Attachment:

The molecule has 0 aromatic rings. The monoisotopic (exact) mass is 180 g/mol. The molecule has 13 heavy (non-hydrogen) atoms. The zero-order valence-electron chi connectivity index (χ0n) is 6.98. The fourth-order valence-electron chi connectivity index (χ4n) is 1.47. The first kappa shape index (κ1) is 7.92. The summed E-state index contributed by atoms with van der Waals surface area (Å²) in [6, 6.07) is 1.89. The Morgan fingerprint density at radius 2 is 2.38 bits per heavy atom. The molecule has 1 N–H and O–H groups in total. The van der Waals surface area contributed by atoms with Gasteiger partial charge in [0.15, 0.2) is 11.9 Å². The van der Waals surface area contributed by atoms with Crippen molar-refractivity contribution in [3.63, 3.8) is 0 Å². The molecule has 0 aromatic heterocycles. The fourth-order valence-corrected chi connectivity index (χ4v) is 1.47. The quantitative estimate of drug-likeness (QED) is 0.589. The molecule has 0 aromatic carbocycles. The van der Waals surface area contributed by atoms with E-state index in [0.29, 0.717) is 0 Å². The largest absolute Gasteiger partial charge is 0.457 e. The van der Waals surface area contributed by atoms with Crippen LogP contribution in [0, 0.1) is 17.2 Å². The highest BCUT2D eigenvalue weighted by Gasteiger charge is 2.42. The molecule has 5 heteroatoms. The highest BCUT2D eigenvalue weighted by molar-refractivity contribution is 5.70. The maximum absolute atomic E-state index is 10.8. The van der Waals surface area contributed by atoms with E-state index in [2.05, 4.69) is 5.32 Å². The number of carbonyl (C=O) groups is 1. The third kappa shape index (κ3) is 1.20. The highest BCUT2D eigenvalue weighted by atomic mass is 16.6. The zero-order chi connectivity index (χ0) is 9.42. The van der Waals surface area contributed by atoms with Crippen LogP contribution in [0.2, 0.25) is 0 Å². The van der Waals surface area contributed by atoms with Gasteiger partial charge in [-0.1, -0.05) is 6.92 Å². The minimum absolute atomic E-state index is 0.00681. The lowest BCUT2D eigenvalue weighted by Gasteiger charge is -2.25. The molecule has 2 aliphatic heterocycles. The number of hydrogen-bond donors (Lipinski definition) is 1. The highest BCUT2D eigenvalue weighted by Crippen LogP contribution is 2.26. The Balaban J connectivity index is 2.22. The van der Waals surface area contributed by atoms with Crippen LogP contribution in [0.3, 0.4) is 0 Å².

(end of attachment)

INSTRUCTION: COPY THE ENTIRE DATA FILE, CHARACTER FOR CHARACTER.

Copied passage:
The molecule has 0 aromatic rings. The monoisotopic (exact) mass is 180 g/mol. The molecule has 13 heavy (non-hydrogen) atoms. The zero-order valence-electron chi connectivity index (χ0n) is 6.98. The fourth-order valence-electron chi connectivity index (χ4n) is 1.47. The first kappa shape index (κ1) is 7.92. The summed E-state index contributed by atoms with van der Waals surface area (Å²) in [6, 6.07) is 1.89. The Morgan fingerprint density at radius 2 is 2.38 bits per heavy atom. The molecule has 1 N–H and O–H groups in total. The van der Waals surface area contributed by atoms with Gasteiger partial charge in [0.15, 0.2) is 11.9 Å². The van der Waals surface area contributed by atoms with Crippen molar-refractivity contribution in [3.63, 3.8) is 0 Å². The molecule has 0 aromatic heterocycles. The fourth-order valence-corrected chi connectivity index (χ4v) is 1.47. The quantitative estimate of drug-likeness (QED) is 0.589. The molecule has 0 aromatic carbocycles. The van der Waals surface area contributed by atoms with E-state index in [0.29, 0.717) is 0 Å². The largest absolute Gasteiger partial charge is 0.457 e. The van der Waals surface area contributed by atoms with Crippen LogP contribution in [0, 0.1) is 17.2 Å². The highest BCUT2D eigenvalue weighted by Gasteiger charge is 2.42. The molecule has 5 heteroatoms. The highest BCUT2D eigenvalue weighted by molar-refractivity contribution is 5.70. The maximum absolute atomic E-state index is 10.8. The van der Waals surface area contributed by atoms with E-state index in [2.05, 4.69) is 5.32 Å². The number of carbonyl (C=O) groups is 1. The third kappa shape index (κ3) is 1.20. The highest BCUT2D eigenvalue weighted by atomic mass is 16.6. The zero-order chi connectivity index (χ0) is 9.42. The van der Waals surface area contributed by atoms with Crippen LogP contribution in [0.2, 0.25) is 0 Å². The van der Waals surface area contributed by atoms with Gasteiger partial charge in [-0.1, -0.05) is 6.92 Å². The minimum absolute atomic E-state index is 0.00681. The lowest BCUT2D eigenvalue weighted by Gasteiger charge is -2.25. The molecule has 2 aliphatic heterocycles. The number of hydrogen-bond donors (Lipinski definition) is 1. The highest BCUT2D eigenvalue weighted by Crippen LogP contribution is 2.26. The Balaban J connectivity index is 2.22. The van der Waals surface area contributed by atoms with Crippen LogP contribution in [0.3, 0.4) is 0 Å².